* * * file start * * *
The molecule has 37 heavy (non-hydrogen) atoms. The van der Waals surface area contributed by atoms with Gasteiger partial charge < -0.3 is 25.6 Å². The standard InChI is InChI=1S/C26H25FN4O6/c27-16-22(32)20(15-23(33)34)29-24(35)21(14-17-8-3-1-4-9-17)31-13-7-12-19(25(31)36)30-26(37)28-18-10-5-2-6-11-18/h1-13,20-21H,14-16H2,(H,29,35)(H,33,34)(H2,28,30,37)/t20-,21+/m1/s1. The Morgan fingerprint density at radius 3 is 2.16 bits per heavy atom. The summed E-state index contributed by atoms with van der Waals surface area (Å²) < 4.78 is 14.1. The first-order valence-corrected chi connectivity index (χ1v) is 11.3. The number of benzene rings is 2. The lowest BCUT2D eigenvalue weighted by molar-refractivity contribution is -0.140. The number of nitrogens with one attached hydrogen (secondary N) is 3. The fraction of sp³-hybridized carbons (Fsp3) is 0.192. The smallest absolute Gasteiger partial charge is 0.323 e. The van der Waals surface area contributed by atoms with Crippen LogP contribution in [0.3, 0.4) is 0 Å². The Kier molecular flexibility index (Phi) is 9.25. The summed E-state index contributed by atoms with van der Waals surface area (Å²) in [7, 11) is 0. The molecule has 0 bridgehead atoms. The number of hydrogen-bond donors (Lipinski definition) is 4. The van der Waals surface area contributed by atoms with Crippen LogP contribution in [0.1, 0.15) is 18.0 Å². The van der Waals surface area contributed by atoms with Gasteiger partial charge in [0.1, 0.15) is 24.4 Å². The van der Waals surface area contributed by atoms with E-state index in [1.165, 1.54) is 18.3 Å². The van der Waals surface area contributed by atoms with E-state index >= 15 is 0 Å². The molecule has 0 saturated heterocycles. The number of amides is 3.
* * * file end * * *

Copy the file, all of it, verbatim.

The molecule has 37 heavy (non-hydrogen) atoms. The van der Waals surface area contributed by atoms with Gasteiger partial charge < -0.3 is 25.6 Å². The standard InChI is InChI=1S/C26H25FN4O6/c27-16-22(32)20(15-23(33)34)29-24(35)21(14-17-8-3-1-4-9-17)31-13-7-12-19(25(31)36)30-26(37)28-18-10-5-2-6-11-18/h1-13,20-21H,14-16H2,(H,29,35)(H,33,34)(H2,28,30,37)/t20-,21+/m1/s1. The Morgan fingerprint density at radius 3 is 2.16 bits per heavy atom. The summed E-state index contributed by atoms with van der Waals surface area (Å²) < 4.78 is 14.1. The first-order valence-corrected chi connectivity index (χ1v) is 11.3. The number of benzene rings is 2. The lowest BCUT2D eigenvalue weighted by molar-refractivity contribution is -0.140. The number of nitrogens with one attached hydrogen (secondary N) is 3. The fraction of sp³-hybridized carbons (Fsp3) is 0.192. The smallest absolute Gasteiger partial charge is 0.323 e. The van der Waals surface area contributed by atoms with Crippen LogP contribution in [0.3, 0.4) is 0 Å². The Kier molecular flexibility index (Phi) is 9.25. The summed E-state index contributed by atoms with van der Waals surface area (Å²) in [7, 11) is 0. The molecule has 0 bridgehead atoms. The number of hydrogen-bond donors (Lipinski definition) is 4. The van der Waals surface area contributed by atoms with Crippen LogP contribution in [0.1, 0.15) is 18.0 Å². The van der Waals surface area contributed by atoms with Gasteiger partial charge in [0.1, 0.15) is 24.4 Å². The van der Waals surface area contributed by atoms with E-state index in [1.165, 1.54) is 18.3 Å². The van der Waals surface area contributed by atoms with E-state index >= 15 is 0 Å². The molecule has 0 saturated heterocycles. The number of amides is 3.